2

I have a file I want to parse:

mmu-miR-15-5p/16-5p/195-5p/424-5p/497-5p    0610007P14Rik
mmu-miR-326-3p/330-5p   0610007P14Rik
mmu-miR-326-3p/330-5p   Lmir
mmu-miR-15/16/195/424/497   0610007P14Rik
mmu-miR-15-5p/16-5p/195-5p/424-5p/497-5p/6838-5p    0610007P14Rik
mmu-miR-15/16/195/424-5p/497    Alinf
mmu-miR-326/330-5p  0610007P14Rik
mmu-miR-326/330 0610007P14Rik
mmu-miR-1/206/613   Crgi
mmu-miR-1-3p/206    0610007P14Rik

the desired output:

for the first line

mmu-miR-15-5p   0610007P14Rik
mmu-miR16-5p    0610007P14Rik
mmu-miR195-5p   0610007P14Rik
mmu-miR424-5p   0610007P14Rik
mmu-miR497-5p   0610007P14Rik

and so on...

I just need to replace / with mmu-miR and create a new line along with their second column.

I tried with following one line code on bash:

sed 's/\//\nmmu-miR/g' test.txt

mmu-miR-15-5p
mmu-miR16-5p
mmu-miR195-5p
mmu-miR424-5p
mmu-miR497-5p   0610007P14Rik
mmu-miR-326-3p
mmu-miR330-5p   0610007P14Rik
mmu-miR-326-3p
mmu-miR330-5p   Lmir

I tried to use a while loop and this sed command:

while read line; do 
    lineCols=( $line ); 
    v1=($(echo "${lineCols[0]}"));
    v2=($(echo "${lineCols[1]}"));
    sed 's/\//\n/g' ${v1};
done <test.txt

but got an error:

sed: can't read mmu-miR-15-5p/16-5p/195-5p/424-5p/497-5p: No such file or directory
sed: can't read mmu-miR-326-3p/330-5p: No such file or directory
sed: can't read mmu-miR-326-3p/330-5p: No such file or directory
sed: can't read mmu-miR-15/16/195/424/497: No such file or directory
sed: can't read mmu-miR-15-5p/16-5p/195-5p/424-5p/497-5p/6838-5p: No such file or directory

What am I doing wrong?

  • 1
    You should avoid while read line; echo ... constructs (see here for further details). Furthermore, this looks like a job more suited for awk than sed, but that might be a pretty subjective matter. – Valentin B. Nov 14 '16 at 17:38
2

How to achieve this with awk

For better readability/ease of use, create a awk script (myScript.awk) with following content:

{ 
  n=split($1, a, "/")
  split(a[1], b, "-")

  for (i=1; i<n+1; i++) {
    if (i == 1) {
      printf a[i]"\t"$2"\n"
    }
    else {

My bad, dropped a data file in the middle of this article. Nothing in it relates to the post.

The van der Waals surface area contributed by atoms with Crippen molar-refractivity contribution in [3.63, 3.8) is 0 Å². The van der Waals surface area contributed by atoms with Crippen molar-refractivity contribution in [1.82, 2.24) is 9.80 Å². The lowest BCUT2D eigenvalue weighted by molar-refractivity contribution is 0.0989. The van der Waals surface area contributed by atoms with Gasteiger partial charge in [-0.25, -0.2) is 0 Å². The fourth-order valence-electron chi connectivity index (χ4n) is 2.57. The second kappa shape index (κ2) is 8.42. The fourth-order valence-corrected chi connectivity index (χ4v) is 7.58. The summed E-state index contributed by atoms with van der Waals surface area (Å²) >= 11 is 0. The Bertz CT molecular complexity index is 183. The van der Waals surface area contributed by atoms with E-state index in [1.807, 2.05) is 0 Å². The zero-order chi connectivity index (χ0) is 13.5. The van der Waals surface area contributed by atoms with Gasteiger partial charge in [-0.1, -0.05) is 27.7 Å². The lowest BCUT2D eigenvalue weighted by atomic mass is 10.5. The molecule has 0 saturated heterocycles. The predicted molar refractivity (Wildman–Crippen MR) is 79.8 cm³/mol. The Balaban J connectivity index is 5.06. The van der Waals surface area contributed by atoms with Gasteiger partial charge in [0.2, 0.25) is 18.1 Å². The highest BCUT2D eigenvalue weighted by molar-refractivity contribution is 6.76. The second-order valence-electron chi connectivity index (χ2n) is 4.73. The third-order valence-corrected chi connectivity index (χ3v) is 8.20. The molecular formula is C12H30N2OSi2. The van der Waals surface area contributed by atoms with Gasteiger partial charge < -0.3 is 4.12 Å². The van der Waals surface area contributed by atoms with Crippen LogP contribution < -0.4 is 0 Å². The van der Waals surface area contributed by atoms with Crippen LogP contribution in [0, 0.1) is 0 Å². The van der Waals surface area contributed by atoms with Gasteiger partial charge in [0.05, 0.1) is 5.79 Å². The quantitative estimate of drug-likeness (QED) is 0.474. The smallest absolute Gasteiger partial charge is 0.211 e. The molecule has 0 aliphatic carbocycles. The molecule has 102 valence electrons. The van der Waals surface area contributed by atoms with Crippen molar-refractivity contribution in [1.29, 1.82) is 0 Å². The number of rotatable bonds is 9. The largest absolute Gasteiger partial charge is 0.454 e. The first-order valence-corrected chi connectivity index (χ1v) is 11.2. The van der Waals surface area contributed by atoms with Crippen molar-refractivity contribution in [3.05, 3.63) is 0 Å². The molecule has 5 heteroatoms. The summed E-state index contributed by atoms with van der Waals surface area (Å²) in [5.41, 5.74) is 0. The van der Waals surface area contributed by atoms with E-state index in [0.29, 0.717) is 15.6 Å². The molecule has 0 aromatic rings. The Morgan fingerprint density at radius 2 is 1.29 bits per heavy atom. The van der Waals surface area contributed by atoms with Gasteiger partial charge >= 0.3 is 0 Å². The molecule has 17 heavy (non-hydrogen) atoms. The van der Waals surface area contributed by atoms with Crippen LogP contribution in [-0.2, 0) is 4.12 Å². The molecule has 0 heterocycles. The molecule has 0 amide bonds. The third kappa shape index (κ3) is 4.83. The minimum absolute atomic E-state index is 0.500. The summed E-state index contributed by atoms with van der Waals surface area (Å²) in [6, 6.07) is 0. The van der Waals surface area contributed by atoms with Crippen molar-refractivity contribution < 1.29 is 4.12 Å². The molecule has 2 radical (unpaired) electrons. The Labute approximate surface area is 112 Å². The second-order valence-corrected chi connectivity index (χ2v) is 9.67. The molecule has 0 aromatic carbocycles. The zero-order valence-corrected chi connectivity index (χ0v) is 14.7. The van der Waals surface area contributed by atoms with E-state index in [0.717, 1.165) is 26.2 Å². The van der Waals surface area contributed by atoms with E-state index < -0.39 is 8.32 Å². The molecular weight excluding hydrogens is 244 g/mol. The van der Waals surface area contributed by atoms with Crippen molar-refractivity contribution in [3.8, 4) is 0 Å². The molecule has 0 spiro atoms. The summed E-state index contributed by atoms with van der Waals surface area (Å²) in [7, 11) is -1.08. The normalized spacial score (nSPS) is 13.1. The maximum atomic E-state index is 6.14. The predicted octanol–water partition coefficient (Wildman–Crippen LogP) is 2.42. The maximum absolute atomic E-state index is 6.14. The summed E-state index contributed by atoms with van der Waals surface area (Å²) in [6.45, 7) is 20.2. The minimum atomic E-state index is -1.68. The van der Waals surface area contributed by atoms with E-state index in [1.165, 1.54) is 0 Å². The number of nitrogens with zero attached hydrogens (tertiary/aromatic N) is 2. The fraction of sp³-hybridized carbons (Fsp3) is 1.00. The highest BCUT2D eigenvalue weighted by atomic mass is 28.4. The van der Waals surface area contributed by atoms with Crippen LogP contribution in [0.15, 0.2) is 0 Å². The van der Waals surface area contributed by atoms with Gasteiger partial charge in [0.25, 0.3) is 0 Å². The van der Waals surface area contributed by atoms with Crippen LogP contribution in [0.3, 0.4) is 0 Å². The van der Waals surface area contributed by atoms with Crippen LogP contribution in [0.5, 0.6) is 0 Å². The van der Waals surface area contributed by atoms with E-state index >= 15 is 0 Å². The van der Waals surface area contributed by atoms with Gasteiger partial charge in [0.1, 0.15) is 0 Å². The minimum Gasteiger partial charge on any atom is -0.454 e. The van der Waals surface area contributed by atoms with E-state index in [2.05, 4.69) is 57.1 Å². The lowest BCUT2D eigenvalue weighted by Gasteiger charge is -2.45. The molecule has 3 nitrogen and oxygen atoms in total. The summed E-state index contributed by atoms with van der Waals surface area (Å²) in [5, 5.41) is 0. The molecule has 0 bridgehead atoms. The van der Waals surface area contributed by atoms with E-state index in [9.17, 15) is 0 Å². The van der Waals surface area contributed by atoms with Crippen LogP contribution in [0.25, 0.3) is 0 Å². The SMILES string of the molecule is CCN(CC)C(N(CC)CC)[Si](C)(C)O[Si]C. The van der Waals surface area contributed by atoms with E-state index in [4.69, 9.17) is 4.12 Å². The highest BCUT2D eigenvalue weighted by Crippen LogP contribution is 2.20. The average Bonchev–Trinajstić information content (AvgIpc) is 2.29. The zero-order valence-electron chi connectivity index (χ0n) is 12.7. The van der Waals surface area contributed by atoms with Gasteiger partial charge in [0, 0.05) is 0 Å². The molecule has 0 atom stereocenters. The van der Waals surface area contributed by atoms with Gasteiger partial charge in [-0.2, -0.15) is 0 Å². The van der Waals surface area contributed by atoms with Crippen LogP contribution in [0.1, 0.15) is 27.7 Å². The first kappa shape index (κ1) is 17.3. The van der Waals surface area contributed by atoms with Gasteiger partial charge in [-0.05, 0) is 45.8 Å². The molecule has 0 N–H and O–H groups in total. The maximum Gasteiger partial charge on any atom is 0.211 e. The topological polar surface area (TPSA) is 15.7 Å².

printf b[1]"-"b[2]"-"a[i]"\t"$2"\n"
    }    
  }
}

How it works:

n=split($1, a, "/")

This line takes the first field (for example "mmu-miR-15-5p/16-5p/195-5p/424-5p/497-5p" for the first line), splits it with separator "/", stores it in array a and stores the number of elements split in n. For the first line:

a[1] = "mmu-miR-15-5p"
a[2] = "16-5p"
a[3] = "195-5p"
a[4] = "424-5p"
a[5] = "497-5p"
n = 5

Remember awk instructions are executed for every line so the result will be different for the next line !

split(a[1], b, "-")

Similarly, this line takes the first element of a and splits it with separator "-". This yields:

b[1] = "mmu"
b[2] = "miR"
b[3] = "15"
b[4] = "5p"

Once we have those arrays, all we need to do is loop over the number of output lines (number of "/" separated elements in an input line) and construct each line with bits of arrays a and b! We have to make an exception for the first line because a[1] already contains "mmu-miR-" hence the if to differentiate that case !

How to run it

awk -f myScript.awk input.txt

Tested it, it does output what you ask for in your question.

NOTE As stated in my comment on your question, using a single awk invocation is way more efficient and "shell-friendly" than looping on every line of your file.

EDIT NOTE I have modified the script following your comment. Should be fine now !

0

I think you're looking for something like that:

cat inputFile.txt | while read line
    do
        eval `echo "$line" | sed 's|^\([^/]*\)/\([^ ]*\) \(.*\)|name="\1" ports=\2 tag="\3"|'`
        echo "$name $tag"
        realname=`echo "$name" | sed 's|-[0-9].*||'`
        for port in $(echo $ports | sed 's|/| |g')
        do
            echo "$realname-$port $tag"
            #or echo "$realname$port $tag", but I suspect a typo in your initial post
        done
    done

Your Answer

By clicking “Post Your Answer”, you agree to our terms of service, privacy policy and cookie policy

Not the answer you're looking for? Browse other questions tagged or ask your own question.